‘Anbody Can Get a Patch Into Rails.’
Interview with Ruby on Rails evangelist Ryan Bigg.
With RailsWayCon 2010 taking place in less than a month’s time, JAXenter spoke to Rails evangelist Ryan Bigg about his recent blog, in which he called for a greater community involvement in the forthcoming Rails 3 release.
JAXenter: You recently posted a blog that spelt out, in no uncertain terms, why Ruby on Rails 3 hasn’t been released yet. Has the community always been reluctant to get their hands dirty, or has this problem got worse recently?
Ryan Bigg: The more people who are involved with any community, the more bugs and improvements will be reported, take Windows for instance. Rails has grown enormously since I joined, (the #rubyonrails channel doubling in size is a decent indicator) but the number of experienced people helping out in the community has not grown at the same rate.
I wouldn’t claim that it was reluctance to get dirty hands, more of the case that people think they are not experienced enough to help! But one way to get knowledgable about these things is to work out how!
I am not suggesting people sit by themselves and struggle with it, this is completely the wrong way of going about it! You are just going to get frustrated!
Sit down with a member of your local user group who knows something about it and ask them questions. If you can’t find anybody locally, there’s a fantastic world wide community, ask somebody, anybody, you are only a click away from someone who can help you.
JAXenter: Following your blog post, have you noticed an upsurge in the number of contributions to Ruby on Rails 3?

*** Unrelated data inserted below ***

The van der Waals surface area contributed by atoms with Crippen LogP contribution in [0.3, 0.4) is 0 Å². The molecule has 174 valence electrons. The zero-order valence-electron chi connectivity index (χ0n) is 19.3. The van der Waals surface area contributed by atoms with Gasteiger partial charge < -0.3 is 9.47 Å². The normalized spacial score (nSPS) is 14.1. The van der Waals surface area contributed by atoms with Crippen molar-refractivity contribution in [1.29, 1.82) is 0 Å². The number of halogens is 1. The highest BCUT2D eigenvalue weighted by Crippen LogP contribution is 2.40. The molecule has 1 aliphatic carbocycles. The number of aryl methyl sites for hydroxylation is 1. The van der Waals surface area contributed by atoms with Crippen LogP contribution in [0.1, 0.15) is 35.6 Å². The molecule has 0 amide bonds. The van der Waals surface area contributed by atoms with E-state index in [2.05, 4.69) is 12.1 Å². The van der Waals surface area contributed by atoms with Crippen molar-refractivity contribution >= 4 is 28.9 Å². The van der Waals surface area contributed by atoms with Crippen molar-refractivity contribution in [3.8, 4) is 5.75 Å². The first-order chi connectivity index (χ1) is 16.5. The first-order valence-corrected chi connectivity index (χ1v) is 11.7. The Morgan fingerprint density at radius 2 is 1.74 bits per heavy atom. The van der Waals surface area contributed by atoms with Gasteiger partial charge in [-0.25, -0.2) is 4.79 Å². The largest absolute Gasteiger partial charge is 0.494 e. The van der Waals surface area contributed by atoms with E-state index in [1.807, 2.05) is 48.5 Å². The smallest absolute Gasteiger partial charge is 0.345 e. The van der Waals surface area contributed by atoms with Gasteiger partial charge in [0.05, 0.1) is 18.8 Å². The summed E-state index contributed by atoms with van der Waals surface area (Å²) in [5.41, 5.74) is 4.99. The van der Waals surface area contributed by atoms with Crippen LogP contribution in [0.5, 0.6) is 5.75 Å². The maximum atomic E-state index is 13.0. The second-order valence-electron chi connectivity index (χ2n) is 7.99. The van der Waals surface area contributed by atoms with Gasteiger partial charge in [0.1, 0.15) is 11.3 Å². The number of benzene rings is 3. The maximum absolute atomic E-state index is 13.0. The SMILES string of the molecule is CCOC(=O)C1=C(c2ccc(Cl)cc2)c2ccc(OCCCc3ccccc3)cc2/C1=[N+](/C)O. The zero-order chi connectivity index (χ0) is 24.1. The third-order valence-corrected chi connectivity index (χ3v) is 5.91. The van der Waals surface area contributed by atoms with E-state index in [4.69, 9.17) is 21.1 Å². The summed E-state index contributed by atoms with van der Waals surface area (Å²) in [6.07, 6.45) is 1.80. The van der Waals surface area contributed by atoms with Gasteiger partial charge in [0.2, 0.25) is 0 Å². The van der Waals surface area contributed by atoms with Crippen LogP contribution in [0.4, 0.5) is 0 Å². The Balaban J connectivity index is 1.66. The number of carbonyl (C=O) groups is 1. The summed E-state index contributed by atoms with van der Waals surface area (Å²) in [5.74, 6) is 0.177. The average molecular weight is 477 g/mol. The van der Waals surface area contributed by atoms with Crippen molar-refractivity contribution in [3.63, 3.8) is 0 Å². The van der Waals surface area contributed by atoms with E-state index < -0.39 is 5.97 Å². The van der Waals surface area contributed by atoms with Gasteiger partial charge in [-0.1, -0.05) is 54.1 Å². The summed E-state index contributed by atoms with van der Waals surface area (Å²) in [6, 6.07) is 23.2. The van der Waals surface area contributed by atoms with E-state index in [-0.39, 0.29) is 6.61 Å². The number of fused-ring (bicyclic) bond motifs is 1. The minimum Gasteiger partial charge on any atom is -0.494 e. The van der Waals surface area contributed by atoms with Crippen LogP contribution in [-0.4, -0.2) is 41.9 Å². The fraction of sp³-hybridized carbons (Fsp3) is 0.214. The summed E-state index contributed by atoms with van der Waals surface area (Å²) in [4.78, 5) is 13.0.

Ryan Bigg: Very much so! I did two presentations called ‘Give,’ one at the Sydney Ruby on Rails Australia (RORO) meetup and the other was a shorter version at Railscamp AU #7. They focused on a positive spin of what giving back to Rails gives to you. A couple of things were that it looks great on a resume and it’s a great way to get noticed! Since this post and my presentations, a lot of momentum has been generated. Locally, Sydney is having a ‘Hack Night’ next Tuesday focusing on Ruby on Rails related tickets and how to contribute back. Globally, there is a Bugmash event coming up on the 15th-16th May organized by RailsBridge. These events have happened before but I hope this time there are a lot more new people who want to be involved in this process.
JAXenter: What does Ruby on Rails 3 have to offer, that makes tackling the current 900 bug tickets worthwhile?
Ryan Bigg: People correctly claim that Rails is opinionated. This is correct, but it is THEIR opinion, not core anymore. Anybody (with enough support from the community, NOT core) can get a patch into Rails. Contributing to Rails is worthwhile because it will gain you valuable skills in how Rails works, and how to interact with the people of the community. This is a valuable life-skill.
You don’t have to contribute code either. Have you seen a method without documentation? Why not consider submitting a patch adding documentation to it? Again, there are people who will help you with this.